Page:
The Jordanian army has issued a warning to Israeli soldiers to be on the alert for deadly reptiles in nearby rivers. The Israeli National Parks Authority is on the lookout for a crocodile that may have swum across the border.
The parks authority told the station that it had received information that a crocodile could be lurking between Sha'ar HaGolan and Masada, a small northern town (not to be confused with the Dead Sea-area desert fortress).
According to Israeli media, the Jordanian Army informed their Israeli counterparts that a giant reptile had been sighted swimming in the Yarmouk River, which forms part of the boundary between the two countries.
According to Channel 12, the Jordanians noticed the crocodile in a section of the river outside the border fence, therefore there was no risk towards civilians.
Despite occasional conflicts between Jordan and Israel, particularly over access rights to Jerusalem's Al-Aqsa Mosque, the two nations have enjoyed friendly and cooperative relations since a 1994 treaty formally ended the war that began with Israel's founding in 1948.
INPA Movement Towards the Missing Crocodile
The Israel Nature and Parks Authority is a government agency in Israel that administers nature reserves and national parks in Israel, the Golan Heights, and sections of the West Bank. The National Parks Authority and the Nature Reserves Authority merged in April 1998 to become the organization, which had been managing nature reserves and national parks separately since 1964. Shaul Goldstein is the Authority's director.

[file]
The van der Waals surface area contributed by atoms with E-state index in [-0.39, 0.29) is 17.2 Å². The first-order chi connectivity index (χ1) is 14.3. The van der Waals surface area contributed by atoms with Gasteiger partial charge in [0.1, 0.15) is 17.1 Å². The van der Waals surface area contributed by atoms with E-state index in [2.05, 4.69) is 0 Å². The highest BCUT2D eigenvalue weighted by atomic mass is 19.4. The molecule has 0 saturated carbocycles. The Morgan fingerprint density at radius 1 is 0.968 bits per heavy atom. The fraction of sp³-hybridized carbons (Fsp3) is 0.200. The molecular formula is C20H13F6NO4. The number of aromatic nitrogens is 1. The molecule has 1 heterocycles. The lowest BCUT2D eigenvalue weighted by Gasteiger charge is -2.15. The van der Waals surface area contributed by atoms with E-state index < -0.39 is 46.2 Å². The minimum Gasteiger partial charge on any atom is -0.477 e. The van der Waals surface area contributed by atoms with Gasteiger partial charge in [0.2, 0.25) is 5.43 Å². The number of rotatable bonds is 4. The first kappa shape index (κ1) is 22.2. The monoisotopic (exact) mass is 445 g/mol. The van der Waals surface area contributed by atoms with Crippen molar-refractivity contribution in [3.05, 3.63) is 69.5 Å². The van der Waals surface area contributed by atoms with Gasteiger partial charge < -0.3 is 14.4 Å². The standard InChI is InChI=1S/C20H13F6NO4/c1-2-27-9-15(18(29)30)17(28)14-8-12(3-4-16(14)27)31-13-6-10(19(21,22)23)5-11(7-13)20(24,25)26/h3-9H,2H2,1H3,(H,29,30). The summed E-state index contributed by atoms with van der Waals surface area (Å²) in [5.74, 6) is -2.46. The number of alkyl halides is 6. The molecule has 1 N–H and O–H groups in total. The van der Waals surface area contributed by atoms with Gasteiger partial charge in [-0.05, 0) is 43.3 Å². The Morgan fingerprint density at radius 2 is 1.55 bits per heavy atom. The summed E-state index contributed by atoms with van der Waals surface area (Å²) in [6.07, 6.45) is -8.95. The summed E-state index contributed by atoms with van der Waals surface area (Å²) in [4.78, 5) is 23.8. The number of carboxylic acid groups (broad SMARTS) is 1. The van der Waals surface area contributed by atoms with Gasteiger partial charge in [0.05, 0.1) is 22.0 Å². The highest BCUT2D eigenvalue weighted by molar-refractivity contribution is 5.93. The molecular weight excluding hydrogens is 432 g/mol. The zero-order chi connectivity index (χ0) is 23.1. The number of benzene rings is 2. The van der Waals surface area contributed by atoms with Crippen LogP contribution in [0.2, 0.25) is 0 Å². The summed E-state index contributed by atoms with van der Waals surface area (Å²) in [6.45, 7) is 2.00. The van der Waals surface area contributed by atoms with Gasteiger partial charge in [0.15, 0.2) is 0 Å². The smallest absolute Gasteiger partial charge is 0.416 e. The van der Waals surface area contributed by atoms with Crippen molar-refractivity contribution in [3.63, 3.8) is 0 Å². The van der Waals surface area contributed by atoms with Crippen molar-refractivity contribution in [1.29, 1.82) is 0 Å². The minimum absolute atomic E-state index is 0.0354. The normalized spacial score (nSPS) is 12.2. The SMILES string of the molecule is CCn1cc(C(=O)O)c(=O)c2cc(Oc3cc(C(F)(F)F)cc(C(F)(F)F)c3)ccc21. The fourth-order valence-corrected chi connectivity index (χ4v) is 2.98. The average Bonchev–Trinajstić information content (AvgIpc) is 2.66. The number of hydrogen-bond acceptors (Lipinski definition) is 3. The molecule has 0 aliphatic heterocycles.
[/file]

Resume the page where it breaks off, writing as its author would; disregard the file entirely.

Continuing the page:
The INPA said it was working with the army to verify the information and was also checking in with the operators of a crocodile farm that is a tourist attraction, at the Hamat Gader hot springs spa.
According to INPA "The authority is working with the army to get permission to cross the [border] fence in order to carry out searches in the area."
Security coordinators at the Emek Hayarden Regional Council, which controls settlements in the area, were also given the warning. Residents in the region were warned to keep vigilant and follow up on any sightings by security personnel, according to the station.
Crocodiles are no longer native to Israel, having been hunted to extinction in the early twentieth century, but the reptiles are kept on various tourist farms, notably those in Hamat Gader.
Groups of Crocodiles are Kept as Tourist Attractions
Although there are no wild crocodiles in Israel, the last one was slain by hunters over a century ago, a few locations have captive crocodiles that are used as tourist attractions and activities.
Officials also stated that because the crocodile was sighted behind the wall that runs along the border at this time, there is no threat to Israeli citizens at this time.
One farm in the Jordan Valley made international headlines after it failed as a tourist attraction, leaving the owners with an ever-growing crocodile population (700 crocodiles) that they were unable to dispose of.
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